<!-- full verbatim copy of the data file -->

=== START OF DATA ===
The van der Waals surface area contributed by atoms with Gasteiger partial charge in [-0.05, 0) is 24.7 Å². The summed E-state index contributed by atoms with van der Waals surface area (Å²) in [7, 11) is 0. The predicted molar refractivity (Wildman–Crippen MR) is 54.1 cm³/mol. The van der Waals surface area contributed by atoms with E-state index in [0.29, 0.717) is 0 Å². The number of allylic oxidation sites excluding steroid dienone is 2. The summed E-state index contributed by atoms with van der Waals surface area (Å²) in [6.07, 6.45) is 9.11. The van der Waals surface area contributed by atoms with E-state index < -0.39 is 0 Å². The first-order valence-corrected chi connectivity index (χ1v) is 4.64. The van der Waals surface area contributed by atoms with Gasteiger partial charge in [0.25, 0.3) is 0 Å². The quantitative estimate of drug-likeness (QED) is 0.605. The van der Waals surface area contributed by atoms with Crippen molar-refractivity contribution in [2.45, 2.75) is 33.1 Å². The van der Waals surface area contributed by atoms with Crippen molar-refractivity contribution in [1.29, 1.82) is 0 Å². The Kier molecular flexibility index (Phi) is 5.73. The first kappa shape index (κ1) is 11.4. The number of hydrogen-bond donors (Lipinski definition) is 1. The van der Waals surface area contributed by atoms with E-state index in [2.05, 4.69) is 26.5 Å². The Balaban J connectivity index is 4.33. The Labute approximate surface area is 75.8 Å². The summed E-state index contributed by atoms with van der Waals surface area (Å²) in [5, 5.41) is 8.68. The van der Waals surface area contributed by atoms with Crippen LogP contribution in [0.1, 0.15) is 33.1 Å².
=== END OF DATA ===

The van der Waals surface area contributed by atoms with Gasteiger partial charge in [-0.05, 0) is 24.7 Å². The summed E-state index contributed by atoms with van der Waals surface area (Å²) in [7, 11) is 0. The predicted molar refractivity (Wildman–Crippen MR) is 54.1 cm³/mol. The van der Waals surface area contributed by atoms with E-state index in [0.29, 0.717) is 0 Å². The number of allylic oxidation sites excluding steroid dienone is 2. The summed E-state index contributed by atoms with van der Waals surface area (Å²) in [6.07, 6.45) is 9.11. The van der Waals surface area contributed by atoms with E-state index < -0.39 is 0 Å². The first-order valence-corrected chi connectivity index (χ1v) is 4.64. The van der Waals surface area contributed by atoms with Gasteiger partial charge in [0.25, 0.3) is 0 Å². The quantitative estimate of drug-likeness (QED) is 0.605. The van der Waals surface area contributed by atoms with Crippen molar-refractivity contribution in [2.45, 2.75) is 33.1 Å². The van der Waals surface area contributed by atoms with Crippen molar-refractivity contribution in [1.29, 1.82) is 0 Å². The Kier molecular flexibility index (Phi) is 5.73. The first kappa shape index (κ1) is 11.4. The number of hydrogen-bond donors (Lipinski definition) is 1. The van der Waals surface area contributed by atoms with E-state index in [2.05, 4.69) is 26.5 Å². The Balaban J connectivity index is 4.33. The Labute approximate surface area is 75.8 Å². The summed E-state index contributed by atoms with van der Waals surface area (Å²) in [5, 5.41) is 8.68. The van der Waals surface area contributed by atoms with Crippen LogP contribution in [0.1, 0.15) is 33.1 Å².